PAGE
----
}

Two-factor authentication

Tools4ever's Self Service Password Management has always been available with a web interface, in order to allow users to reset their Active Directory passwords from an intranet or via the web. On the basis of a number of simple, predefined questions end-users can reset their password. Although this has been widely adopted in mostly educational establishments, some form of two factor authentication has been requested by many of our corporate customers. On the 18th of February we released SSRPM Security Module, which adds two-factor authentication via email. Two-factor authentication (TFA or 2FA) means using two independent means of evidence to assert an entity's identity to another entity.

When a user logs onto the Active Directory domain for the first time following an SSRPM deployment, as well as answering a question set configured by the administrator, they will also be asked to supply a private email address. If an end user should subsequently forget their password, they can answer the challenge questions in the standard way. However, before they can reach the final stage and submit a new password, they must first enter the PIN emailed to their private address. This scenario illustrates the basic parts of most two-factor authentication systems; the "something you have" + "something you know" concept. Two-factor authentication secures the web interface already. But we intend to extend this even more by enabling the forwarding of PINS to mobile phones by SMS. Watch this space for further information!

Single Sign On: regulating access cards

By now, many organisations are aware of the advantages of Single Sign On (SSO). Employees benefit from SSO because they only have to remember a single (complex) password rather than dozens of (complex) passwords, the IT department receives fewer password reset calls and network security is enhanced ensuring the organisation can meet auditing requirements.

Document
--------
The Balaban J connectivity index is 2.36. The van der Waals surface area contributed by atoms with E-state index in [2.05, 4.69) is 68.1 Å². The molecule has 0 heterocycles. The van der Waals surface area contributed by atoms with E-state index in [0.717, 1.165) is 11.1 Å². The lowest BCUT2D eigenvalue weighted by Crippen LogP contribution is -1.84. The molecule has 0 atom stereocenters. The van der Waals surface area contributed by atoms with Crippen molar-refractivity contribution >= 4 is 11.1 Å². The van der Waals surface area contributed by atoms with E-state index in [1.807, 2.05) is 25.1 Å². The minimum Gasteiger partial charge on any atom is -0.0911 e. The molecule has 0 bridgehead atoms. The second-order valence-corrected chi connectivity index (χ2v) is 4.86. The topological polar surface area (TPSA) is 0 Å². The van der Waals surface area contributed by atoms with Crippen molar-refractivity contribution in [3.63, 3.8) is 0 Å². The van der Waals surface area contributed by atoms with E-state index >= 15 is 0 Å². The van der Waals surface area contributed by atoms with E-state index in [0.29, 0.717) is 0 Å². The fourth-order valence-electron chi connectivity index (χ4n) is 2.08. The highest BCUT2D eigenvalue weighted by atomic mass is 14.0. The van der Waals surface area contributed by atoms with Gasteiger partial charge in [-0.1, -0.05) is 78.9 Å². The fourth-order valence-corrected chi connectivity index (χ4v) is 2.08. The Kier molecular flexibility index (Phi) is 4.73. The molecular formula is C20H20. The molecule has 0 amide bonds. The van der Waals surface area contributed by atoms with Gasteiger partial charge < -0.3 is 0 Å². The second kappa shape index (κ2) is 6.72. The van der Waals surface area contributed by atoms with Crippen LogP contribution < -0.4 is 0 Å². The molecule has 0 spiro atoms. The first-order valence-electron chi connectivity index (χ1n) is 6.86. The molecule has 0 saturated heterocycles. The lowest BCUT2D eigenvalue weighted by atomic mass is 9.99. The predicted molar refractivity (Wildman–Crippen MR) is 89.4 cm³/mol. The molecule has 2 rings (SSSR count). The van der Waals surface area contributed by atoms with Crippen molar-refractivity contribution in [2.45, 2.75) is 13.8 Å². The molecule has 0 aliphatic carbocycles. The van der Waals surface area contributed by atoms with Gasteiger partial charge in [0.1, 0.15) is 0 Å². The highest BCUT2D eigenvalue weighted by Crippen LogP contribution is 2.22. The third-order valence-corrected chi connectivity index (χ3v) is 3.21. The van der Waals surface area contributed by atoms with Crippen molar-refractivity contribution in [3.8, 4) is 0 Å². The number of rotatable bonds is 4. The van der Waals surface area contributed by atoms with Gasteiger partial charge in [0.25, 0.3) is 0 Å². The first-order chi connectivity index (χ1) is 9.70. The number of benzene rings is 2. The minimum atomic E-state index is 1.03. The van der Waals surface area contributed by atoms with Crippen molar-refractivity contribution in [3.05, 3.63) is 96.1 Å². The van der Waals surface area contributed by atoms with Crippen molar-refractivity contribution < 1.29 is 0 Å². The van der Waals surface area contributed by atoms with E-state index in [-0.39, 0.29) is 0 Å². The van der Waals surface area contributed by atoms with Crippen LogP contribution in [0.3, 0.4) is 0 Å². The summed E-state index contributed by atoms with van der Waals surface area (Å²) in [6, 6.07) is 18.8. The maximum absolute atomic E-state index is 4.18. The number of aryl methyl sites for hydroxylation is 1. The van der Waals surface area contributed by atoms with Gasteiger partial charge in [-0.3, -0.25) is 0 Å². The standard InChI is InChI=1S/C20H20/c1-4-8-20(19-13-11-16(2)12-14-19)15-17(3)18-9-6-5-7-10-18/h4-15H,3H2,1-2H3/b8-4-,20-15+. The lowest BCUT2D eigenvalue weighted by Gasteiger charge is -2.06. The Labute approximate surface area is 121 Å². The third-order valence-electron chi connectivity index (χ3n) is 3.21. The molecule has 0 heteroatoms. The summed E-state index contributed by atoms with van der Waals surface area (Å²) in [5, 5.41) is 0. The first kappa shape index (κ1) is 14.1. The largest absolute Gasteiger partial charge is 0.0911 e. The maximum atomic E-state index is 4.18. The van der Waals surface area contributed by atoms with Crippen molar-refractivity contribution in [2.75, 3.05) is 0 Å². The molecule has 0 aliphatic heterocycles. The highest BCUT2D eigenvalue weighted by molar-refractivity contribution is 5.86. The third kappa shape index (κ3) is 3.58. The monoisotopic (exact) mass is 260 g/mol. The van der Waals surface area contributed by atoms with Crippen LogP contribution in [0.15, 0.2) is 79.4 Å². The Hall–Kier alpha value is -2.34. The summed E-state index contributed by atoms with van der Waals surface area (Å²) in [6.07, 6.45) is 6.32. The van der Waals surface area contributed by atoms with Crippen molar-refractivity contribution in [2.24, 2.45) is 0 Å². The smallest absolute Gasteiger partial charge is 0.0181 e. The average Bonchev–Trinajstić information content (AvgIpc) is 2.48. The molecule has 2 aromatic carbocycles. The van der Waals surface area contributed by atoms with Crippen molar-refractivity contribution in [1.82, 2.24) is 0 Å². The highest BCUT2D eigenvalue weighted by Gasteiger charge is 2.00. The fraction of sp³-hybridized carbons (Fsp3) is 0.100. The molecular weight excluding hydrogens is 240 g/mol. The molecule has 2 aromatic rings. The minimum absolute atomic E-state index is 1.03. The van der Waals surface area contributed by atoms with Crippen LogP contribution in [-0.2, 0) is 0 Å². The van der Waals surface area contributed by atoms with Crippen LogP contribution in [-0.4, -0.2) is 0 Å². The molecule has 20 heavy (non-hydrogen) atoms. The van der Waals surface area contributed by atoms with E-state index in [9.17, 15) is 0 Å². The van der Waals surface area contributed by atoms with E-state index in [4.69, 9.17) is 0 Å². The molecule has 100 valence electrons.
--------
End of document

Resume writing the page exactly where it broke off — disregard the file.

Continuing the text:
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Who’s speaking please?

The majority of calls received by the IT helpdesk need to be verified. After all, to protect the network, helpdesk needs to be certain that the caller is who they say they are before they can grant access rights to applications. So, how can they do this whilst protecting each end-user's personal information?

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Access Management and SOX compliancy/audits

We frequently deal with companies that have to be compliant to SOX regulations. This often has a big impact on the IT department, particularly with regards to managing access rights. We find in these scenarios there are three very common issues which tend to arise:

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Password Synchronisation vs. Single Sign On

Clients often ask me to advise them on reducing the number of passwords end-users need to use in order to access their account and applications. Their first approach, in order to avoid multiple passwords, is usually to ensure that passwords are synchronised over different systems.

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SSO- The new software that could be the answer to NHS data protection woes

Healthcare organisations such as hospitals and surgeries operate complex networks comprising various applications running on multiple systems. Users need to have access to multiple applications for e-mail, the helpdesk and patient data, etc. In order to comply with increasingly strict security requirements, staff must enter separate username and password combinations for each application.

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